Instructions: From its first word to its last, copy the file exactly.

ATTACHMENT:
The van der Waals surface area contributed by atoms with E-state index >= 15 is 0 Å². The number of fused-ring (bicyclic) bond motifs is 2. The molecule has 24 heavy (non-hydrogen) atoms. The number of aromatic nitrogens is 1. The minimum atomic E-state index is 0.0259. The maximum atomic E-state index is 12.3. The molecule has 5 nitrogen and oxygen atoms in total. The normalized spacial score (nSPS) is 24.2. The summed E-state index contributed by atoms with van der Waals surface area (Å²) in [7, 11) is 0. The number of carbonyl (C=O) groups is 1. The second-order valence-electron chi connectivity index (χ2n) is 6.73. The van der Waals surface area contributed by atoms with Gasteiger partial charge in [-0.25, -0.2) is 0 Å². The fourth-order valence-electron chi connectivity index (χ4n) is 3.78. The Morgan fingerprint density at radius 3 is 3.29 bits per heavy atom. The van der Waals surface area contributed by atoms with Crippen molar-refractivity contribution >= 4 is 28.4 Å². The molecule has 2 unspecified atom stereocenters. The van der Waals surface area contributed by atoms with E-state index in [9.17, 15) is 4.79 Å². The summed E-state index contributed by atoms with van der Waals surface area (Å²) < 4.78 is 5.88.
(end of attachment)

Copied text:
The van der Waals surface area contributed by atoms with E-state index >= 15 is 0 Å². The number of fused-ring (bicyclic) bond motifs is 2. The molecule has 24 heavy (non-hydrogen) atoms. The number of aromatic nitrogens is 1. The minimum atomic E-state index is 0.0259. The maximum atomic E-state index is 12.3. The molecule has 5 nitrogen and oxygen atoms in total. The normalized spacial score (nSPS) is 24.2. The summed E-state index contributed by atoms with van der Waals surface area (Å²) in [7, 11) is 0. The number of carbonyl (C=O) groups is 1. The second-order valence-electron chi connectivity index (χ2n) is 6.73. The van der Waals surface area contributed by atoms with Gasteiger partial charge in [-0.25, -0.2) is 0 Å². The fourth-order valence-electron chi connectivity index (χ4n) is 3.78. The Morgan fingerprint density at radius 3 is 3.29 bits per heavy atom. The van der Waals surface area contributed by atoms with Crippen molar-refractivity contribution >= 4 is 28.4 Å². The molecule has 2 unspecified atom stereocenters. The van der Waals surface area contributed by atoms with E-state index in [9.17, 15) is 4.79 Å². The summed E-state index contributed by atoms with van der Waals surface area (Å²) < 4.78 is 5.88.